Providing Students with a State-of-the Art Facility
Clustered on the northeast end of campus along New Gulph Road, the 48,000 square-foot Athletic Center, opened in fall 2008, provides all Baldwin girls with state-of-the-art facilities, enabling them to pursue their athletic goals and improve their overall health and fitness.
The Athletic Center incorporates the following:
Six-lane swimming pool with spectator balcony
One-and one-half basketball/volleyball court with spectator bleachers
Four International Squash Courts
Dance and Aerobics/Yoga Studio
3,000 two-story Fitness Center
Performance and Meeting Space
Three-Lane Indoor Jogging Track
Entrance Lobby and Hall of Fame
Athletic Training Room
Five Tennis Courts
New Bermuda Grass Playing Field
Designed by the Washington, DC architectural firm of Bowie Gridley Associates in conjunction with the athletic program-planning firm of Brailsford & Dunlavey, also from Washington D C, the new center captures the historical integrity of the Baldwin campus while providing the school community with a beautiful facility that enables all students to participate fully in an outstanding athletics and physical education program. The brick, stone and glass exterior of the center are compatible aesthetically with other structures on campus, articulating elements of the Victorian style of the historic Residence building, formerly the Bryn Mawr Hotel, designed by Furness and listed on the National Register of Historic Places.
Concerned with the environmental impacts of a new building, the Baldwin Athletic Center incorporates several eco-friendly design and construction initiatives, including solar reflectance roofing, the use of regionally extracted materials, the installation of Energy Star equipment and appliances, and an indoor air quality management system.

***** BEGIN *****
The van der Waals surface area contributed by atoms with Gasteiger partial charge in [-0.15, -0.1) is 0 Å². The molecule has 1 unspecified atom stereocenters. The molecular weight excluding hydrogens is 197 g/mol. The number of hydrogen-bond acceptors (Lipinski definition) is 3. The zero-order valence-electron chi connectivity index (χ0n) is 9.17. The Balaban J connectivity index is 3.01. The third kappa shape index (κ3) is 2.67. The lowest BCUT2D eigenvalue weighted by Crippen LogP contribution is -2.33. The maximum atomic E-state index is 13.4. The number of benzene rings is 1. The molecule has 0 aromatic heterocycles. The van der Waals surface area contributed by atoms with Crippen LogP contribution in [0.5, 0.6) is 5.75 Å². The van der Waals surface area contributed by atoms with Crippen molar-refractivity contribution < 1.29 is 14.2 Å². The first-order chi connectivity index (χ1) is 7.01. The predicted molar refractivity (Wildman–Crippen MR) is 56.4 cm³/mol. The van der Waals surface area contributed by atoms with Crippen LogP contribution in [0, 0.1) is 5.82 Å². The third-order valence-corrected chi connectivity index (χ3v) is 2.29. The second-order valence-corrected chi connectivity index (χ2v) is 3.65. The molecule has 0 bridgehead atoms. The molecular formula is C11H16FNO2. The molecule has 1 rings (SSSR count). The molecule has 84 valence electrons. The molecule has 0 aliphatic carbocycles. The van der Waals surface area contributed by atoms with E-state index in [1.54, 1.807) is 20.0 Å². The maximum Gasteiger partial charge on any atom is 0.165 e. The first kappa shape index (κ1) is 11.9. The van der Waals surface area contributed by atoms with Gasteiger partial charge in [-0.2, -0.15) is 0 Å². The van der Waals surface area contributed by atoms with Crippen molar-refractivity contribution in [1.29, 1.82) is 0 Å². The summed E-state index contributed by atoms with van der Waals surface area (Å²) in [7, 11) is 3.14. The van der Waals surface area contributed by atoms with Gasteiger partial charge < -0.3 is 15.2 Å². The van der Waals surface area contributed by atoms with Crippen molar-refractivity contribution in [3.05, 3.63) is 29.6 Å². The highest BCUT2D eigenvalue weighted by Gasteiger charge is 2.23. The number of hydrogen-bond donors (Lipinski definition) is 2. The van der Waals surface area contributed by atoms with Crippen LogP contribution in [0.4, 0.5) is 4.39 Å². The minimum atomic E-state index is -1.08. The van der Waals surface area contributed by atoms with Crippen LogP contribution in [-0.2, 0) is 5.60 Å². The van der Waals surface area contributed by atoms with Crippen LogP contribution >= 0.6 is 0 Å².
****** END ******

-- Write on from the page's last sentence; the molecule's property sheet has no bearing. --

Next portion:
Why It's Important
According to the National Women’s Sports Foundation, research has demonstrated that girls who play sports have higher levels of confidence and self esteem and lower levels of depression.Girls who play sports have a more positive body image and experience higher states of psychological well being than girls and women who do not play sports.In sports, boys learn about teamwork, goal setting and critical skills necessary for success in the workplace.Our daughters must be as prepared for the highly competitive workplace as our sons. It is no accident that 80% of the female executives at Fortune 500 companies identified themselves as girls who had played sports. High school girls who play sports are more likely to get better grades in school than girls who do not play sports. Forty percent of women over the age of 50 suffer from osteoporosis (brittle bones). (Osteoporosis, 1996)
Girls should not have to repeat the experiences of generations of women who were not permitted to play sports or encouraged to participate in weight-bearing exercises, which play key roles in establishing bone mass. Also, a teenage girl's risk of breast cancer may be reduced by as much as 60% by as little as four hours of exercise a week; breast cancer is a disease that afflicts one out of every eight American women. (Journal of the National Cancer Institute, 1994)